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I have a django form that I'm outputing no problem.

My question is with regard to jQuery Validation.
I want to apply jQuery validation to inputs that are required.
I'm using http://docs.jquery.com/Plugins/validation

There's no field.is_required that I can use in the template
so I'm using the help_text and evaluating that in my template.

Just wondering if this is the best way to go about this?

Any advise much appreciated.

Here is:

1) Form Class

class UserDetailsForm(forms.Form):

    city_town = forms.CharField(label='City / Town',max_length=100, required=True, help_text='*')
    state_province = forms.CharField(label='State / Province',max_length=100, required=True, help_text='*')

2) Form output

{% for field in form %}
<div class="fieldWrapper">
{{ field.errors }}
{{ field.label_tag }}: {{ field.help_text }} {{ field }}
</div>
{% endfor %}

3) Form jQuery Validation

// Form Validation Setup
{% for field in form %}
{% if field.help_text == '*' %}
$("input[name='{{ field.html_name }}']").addClass('required');
{% endif %}
{% endfor %}
$("#updateProfileForm").validate();

Is there any better method than the this work around I'm using:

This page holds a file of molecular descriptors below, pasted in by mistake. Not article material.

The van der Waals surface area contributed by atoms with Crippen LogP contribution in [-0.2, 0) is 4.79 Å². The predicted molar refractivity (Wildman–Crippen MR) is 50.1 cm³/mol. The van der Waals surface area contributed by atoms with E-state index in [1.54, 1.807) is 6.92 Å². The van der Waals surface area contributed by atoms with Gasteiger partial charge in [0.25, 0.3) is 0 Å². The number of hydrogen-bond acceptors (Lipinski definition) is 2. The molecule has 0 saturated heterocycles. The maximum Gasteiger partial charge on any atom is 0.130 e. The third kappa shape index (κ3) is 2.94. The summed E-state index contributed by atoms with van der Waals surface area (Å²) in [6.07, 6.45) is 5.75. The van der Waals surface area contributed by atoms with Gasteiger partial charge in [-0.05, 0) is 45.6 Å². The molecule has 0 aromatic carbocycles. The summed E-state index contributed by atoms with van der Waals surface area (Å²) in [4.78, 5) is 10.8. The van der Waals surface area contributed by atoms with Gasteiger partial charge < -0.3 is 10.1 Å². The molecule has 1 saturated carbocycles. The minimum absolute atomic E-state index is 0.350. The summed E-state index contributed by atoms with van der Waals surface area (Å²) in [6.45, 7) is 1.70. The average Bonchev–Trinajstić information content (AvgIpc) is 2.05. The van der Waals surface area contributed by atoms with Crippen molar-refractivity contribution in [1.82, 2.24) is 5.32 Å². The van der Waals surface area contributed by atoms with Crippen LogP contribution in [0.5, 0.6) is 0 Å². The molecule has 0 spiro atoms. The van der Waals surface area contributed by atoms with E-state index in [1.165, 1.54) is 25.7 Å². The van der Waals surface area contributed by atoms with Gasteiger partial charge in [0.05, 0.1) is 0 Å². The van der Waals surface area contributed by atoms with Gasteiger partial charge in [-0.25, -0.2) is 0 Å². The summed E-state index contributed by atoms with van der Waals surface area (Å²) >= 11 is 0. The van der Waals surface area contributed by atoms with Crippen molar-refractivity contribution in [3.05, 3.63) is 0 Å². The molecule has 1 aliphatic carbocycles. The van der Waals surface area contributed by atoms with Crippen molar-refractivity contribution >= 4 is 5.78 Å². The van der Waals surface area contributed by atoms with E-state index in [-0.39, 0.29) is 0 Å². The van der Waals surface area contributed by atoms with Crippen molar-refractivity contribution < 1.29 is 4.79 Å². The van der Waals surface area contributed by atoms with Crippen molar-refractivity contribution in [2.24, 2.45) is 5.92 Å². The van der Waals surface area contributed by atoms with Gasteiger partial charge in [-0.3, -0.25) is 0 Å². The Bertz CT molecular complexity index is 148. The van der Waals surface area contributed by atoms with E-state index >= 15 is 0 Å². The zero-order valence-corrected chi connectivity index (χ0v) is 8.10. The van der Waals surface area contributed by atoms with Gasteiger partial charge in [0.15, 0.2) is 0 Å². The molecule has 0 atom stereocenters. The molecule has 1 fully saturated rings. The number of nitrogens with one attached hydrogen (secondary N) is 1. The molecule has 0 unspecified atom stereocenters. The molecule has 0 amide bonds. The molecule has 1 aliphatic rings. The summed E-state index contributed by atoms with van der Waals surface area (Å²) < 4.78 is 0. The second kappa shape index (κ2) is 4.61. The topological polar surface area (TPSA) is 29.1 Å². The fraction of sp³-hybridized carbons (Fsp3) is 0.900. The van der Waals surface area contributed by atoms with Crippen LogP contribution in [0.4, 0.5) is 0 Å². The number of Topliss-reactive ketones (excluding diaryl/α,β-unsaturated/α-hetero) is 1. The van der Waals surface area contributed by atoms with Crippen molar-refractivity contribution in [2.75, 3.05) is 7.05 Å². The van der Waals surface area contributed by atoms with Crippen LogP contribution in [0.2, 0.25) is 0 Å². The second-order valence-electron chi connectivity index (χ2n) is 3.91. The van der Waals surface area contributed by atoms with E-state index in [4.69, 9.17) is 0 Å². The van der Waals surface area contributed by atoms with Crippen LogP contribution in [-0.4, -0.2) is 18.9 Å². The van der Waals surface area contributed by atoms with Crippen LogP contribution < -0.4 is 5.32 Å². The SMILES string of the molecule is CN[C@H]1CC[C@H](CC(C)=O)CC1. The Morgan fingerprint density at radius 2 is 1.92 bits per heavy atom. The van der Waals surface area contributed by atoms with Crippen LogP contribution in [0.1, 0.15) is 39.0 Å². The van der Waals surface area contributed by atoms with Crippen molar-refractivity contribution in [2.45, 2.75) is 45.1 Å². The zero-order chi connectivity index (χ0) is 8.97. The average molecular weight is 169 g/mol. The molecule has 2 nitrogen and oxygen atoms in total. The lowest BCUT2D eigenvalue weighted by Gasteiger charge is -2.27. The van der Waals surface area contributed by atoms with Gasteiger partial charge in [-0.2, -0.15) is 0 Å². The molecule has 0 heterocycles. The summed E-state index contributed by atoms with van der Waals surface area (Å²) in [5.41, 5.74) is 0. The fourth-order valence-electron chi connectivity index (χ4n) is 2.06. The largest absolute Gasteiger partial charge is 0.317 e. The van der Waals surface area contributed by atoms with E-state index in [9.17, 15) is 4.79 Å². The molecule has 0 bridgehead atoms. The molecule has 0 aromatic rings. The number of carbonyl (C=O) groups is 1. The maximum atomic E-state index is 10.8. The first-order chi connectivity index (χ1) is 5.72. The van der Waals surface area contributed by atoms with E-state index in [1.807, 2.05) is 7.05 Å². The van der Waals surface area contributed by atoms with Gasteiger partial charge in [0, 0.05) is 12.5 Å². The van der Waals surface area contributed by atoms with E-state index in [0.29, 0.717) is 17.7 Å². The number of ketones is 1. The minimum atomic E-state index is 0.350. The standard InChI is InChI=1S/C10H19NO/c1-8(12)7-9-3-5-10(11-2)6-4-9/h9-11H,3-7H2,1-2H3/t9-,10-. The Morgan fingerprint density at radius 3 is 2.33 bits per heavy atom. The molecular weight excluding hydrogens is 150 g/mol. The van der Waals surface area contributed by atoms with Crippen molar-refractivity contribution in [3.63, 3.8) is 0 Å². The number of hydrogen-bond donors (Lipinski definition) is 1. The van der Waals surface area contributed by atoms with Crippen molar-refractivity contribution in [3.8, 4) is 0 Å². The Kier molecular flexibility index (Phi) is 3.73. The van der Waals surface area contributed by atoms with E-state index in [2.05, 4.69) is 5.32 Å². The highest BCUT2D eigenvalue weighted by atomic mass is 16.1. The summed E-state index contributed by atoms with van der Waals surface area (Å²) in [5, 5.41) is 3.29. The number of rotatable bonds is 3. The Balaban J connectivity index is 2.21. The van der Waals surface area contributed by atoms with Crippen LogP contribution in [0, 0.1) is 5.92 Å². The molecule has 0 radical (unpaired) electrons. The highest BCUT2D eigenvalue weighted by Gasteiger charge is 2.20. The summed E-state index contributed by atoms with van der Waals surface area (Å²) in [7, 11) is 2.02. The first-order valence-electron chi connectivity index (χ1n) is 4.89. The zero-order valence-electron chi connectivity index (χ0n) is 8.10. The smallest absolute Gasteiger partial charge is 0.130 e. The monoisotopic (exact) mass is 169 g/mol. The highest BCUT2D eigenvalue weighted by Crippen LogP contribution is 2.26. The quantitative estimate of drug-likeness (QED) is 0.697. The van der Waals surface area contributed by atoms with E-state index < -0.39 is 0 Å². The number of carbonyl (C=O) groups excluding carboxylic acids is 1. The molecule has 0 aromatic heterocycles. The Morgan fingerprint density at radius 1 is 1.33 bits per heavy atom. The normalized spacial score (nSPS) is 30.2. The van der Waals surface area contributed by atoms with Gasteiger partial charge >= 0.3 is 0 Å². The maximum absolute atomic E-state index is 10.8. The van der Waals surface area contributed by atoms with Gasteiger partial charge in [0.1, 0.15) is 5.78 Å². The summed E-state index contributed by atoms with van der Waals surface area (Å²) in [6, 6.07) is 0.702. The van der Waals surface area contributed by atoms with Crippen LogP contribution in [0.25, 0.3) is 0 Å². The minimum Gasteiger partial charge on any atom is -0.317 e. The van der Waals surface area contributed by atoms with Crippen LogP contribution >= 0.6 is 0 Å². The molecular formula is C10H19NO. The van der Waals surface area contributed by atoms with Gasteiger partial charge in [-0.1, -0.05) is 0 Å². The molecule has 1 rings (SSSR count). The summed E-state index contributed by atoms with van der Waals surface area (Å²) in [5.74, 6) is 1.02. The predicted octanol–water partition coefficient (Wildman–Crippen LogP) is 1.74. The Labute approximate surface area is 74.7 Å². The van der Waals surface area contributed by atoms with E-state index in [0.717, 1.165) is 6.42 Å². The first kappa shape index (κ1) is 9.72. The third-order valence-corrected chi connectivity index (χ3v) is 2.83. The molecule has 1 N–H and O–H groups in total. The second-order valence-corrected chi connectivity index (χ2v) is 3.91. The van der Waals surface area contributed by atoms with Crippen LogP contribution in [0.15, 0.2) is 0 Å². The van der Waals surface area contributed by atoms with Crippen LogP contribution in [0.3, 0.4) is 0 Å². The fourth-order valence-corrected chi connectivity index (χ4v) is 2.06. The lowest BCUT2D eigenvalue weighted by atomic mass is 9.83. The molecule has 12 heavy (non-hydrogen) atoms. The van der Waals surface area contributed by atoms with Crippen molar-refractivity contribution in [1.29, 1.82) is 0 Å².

if field.help_text == '*'

I may want to use that field for a tool tip of something later
but for now I'm using an asterisk so I can use it in a loop for jQuery validation
in the template.

Thanks!

share|improve this question

2 Answers 2

up vote 2 down vote accepted

When you iterate through a form instance, the __iter__ method returns a BoundField (that handles the rendering and other misc items). This bound field has a field attribute that stores the actual field instance (which does store the required attribute). So you can do

{% if field.field.required %}
    $("input[name='{{ field.html_name }}']").addClass('required');
{% endif %}
share|improve this answer
    
I also thought so, but actually it doesn't. –  Torsten Engelbrecht Apr 27 '11 at 3:59
    
@Torsten What version are you using? –  James Khoury Apr 27 '11 at 4:04
    
@Torsten: field.field.required will work. See my updated answer. –  sdolan Apr 27 '11 at 4:05
    
@James Django 1.3 and it never worked before. Tested sdolan comment and this one works. I knew there was some workaround. –  Torsten Engelbrecht Apr 27 '11 at 4:12
    
This isn't a "workaround", this is the correct way to do it. –  Daniel Roseman Apr 27 '11 at 8:09

Just add this to your model. This will add the class 'required' to your form.

city_town.widget.attrs['class'] = 'required'
share|improve this answer
    
Thanks. This option is great too. Both the 1st answer and this work well for me. –  Jacob Apr 27 '11 at 4:38

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